The Turkish guy was young but very, very good. I didn’t know that guy. It was the first time I had seen that guy, and he’s so f***ing good (laughs). But I destroyed Bernatek, I destroyed Sahakyan, and I won five matches in two days. I didn’t think the final wouldn’t be easy, but it was harder than I thought it would be. He surprised me, he got up 5-0. But the power of will took me to that victory at Thor Masters.

etlinger, thor masters

After stringing together five wins in a day and a half of competition, Etlinger (blue) found himself down 5-0 to Kadir Kamal (TUR) in the 67-kg final at the 2020 Thor Masters in January. The Croatian stormed back in the second period to eventually pull out the win along with his first gold from the tournament. (Photo: Marion Stein)

5PM: Even though in Budapest (European Qualifier) you would have had to make 67 on the dot, how confident were you after Thor Masters as far as making the weight and also knowing how deep the weight class was going to be? Did you walk away from Thor feeling really good about your chances?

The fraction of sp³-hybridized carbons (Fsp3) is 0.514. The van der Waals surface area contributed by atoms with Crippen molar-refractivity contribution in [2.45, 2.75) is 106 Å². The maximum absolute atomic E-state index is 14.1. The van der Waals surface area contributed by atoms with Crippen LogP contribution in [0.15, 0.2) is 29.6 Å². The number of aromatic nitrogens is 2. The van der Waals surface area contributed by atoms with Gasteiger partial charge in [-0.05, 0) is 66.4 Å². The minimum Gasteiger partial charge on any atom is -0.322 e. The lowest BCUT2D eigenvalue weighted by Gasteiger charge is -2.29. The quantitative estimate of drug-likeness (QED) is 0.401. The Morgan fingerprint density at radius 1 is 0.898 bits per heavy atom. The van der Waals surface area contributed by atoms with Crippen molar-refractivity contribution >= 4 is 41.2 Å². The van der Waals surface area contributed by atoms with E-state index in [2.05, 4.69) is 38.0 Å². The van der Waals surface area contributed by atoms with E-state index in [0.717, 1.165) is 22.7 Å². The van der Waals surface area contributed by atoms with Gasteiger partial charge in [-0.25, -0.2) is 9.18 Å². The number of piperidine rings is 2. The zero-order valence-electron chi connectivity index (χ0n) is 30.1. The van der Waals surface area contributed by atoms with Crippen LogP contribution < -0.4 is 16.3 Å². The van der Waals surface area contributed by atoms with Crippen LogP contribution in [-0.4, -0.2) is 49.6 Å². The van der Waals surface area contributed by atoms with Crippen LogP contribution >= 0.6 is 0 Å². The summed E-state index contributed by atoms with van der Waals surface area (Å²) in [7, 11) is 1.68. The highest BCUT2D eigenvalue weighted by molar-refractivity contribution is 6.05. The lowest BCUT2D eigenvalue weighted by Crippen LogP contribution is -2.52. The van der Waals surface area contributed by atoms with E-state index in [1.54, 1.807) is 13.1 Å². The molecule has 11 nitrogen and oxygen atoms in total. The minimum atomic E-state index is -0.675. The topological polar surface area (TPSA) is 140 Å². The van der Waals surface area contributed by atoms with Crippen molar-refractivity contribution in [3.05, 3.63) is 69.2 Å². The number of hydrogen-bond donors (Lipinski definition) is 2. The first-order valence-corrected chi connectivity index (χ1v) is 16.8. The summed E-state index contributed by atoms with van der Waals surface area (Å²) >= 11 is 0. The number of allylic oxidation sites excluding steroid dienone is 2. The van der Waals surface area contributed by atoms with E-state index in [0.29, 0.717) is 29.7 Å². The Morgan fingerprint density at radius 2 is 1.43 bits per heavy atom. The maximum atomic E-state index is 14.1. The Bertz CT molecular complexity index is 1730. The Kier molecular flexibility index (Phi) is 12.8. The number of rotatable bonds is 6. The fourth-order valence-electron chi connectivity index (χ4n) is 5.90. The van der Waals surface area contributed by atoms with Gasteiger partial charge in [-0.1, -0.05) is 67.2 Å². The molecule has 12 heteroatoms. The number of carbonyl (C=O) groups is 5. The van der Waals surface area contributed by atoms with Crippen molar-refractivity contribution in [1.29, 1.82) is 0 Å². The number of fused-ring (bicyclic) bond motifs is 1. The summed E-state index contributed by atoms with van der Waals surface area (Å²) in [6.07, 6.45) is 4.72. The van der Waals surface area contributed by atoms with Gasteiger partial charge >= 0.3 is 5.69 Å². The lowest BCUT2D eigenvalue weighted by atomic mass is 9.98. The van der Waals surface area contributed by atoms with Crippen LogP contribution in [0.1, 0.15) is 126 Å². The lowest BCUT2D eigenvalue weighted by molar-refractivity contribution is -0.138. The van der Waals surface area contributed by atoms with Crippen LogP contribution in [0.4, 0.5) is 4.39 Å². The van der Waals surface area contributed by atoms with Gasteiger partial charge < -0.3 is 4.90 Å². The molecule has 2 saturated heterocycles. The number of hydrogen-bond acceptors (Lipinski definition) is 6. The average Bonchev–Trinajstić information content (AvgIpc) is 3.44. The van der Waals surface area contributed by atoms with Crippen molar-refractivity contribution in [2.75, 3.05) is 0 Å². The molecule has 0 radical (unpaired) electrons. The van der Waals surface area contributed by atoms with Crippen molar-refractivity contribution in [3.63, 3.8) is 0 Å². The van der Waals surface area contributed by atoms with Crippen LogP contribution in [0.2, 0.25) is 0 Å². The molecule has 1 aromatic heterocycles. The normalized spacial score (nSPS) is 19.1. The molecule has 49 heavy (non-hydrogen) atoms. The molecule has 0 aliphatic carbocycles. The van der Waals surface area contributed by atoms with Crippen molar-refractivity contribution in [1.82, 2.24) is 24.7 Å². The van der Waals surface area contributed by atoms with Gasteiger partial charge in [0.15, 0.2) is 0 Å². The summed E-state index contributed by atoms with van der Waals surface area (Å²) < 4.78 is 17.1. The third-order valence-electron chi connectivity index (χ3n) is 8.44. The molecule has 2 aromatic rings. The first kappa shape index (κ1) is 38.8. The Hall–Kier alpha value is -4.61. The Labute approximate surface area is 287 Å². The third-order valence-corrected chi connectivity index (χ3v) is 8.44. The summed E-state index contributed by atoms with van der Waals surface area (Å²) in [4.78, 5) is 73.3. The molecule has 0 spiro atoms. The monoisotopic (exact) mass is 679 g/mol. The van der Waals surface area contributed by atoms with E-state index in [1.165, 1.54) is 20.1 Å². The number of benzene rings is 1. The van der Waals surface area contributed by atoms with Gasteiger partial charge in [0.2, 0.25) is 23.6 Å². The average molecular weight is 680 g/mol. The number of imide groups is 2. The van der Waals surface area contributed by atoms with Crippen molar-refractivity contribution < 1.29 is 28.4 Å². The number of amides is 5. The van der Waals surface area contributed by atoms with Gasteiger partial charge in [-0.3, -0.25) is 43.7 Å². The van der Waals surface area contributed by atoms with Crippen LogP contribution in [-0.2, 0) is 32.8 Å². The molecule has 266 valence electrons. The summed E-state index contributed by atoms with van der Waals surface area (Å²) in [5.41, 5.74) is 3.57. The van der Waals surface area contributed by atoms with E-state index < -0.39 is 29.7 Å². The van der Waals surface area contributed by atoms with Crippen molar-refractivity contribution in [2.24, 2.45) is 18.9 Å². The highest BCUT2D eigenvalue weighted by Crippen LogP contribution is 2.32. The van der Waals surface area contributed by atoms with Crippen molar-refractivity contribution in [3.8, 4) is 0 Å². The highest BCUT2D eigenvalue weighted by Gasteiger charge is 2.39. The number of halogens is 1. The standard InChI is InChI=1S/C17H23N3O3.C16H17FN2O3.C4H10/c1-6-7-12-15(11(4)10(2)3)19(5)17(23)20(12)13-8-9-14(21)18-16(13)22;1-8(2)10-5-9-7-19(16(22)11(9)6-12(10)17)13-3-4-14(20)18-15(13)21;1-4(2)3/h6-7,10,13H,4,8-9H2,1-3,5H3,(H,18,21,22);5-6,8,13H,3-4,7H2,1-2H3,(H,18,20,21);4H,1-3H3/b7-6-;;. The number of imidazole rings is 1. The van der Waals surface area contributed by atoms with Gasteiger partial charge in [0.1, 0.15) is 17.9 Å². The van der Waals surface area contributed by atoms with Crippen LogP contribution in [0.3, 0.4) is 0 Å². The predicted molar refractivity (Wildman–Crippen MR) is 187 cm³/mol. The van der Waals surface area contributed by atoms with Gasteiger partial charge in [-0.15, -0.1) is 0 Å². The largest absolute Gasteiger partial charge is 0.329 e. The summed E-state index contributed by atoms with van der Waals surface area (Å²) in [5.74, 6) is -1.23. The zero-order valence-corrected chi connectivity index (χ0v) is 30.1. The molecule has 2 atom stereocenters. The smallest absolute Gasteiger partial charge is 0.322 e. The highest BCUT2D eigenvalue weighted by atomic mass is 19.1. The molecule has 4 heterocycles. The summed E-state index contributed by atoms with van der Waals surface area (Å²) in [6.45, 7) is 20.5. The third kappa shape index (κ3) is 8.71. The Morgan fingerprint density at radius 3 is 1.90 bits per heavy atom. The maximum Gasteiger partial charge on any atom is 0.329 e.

DE: Yeah, I was very confident because I proved to myself that I could do it. I’m happy because of the medal, I am happy because I beat Sahakyan, because I beat Bernatek for a third time, and I won gold. But — the most important thing about Thor Masters to me was that I proved to myself that I can cut weight to 67 and I can have five or six fights without a special problem. My coach was very happy because of that, too. He then advised me to go to the European Championships at 72. Because, that way it would save me for the cut to 67 for Budapest. And now, I’m angry and pissed off because of this thing, this coronavirus. But I proved to myself I could do it and that I am a wrestler for 67 kilograms.

I believe in myself. There are a lot of wrestlers who still need to qualify, especially from Europe. There is (Rasul) Chunyaev, there is (Balint) Korpasi, and throughout the world there are many. There is Ryu (Han-Soo) from Korea… I don’t know, I don’t want to think about it (laughs). But I believe I will do it. I believe I will take a license.

5PM: I wanted to you ask you about the European Championships. I mean, Staebler was back up at 72 also, but I figured that you would go 67. I imagine cutting back down again wasn’t exactly something you would have been happy to do, but did you think about using 67 at the Euros as a test cut for the qualifier?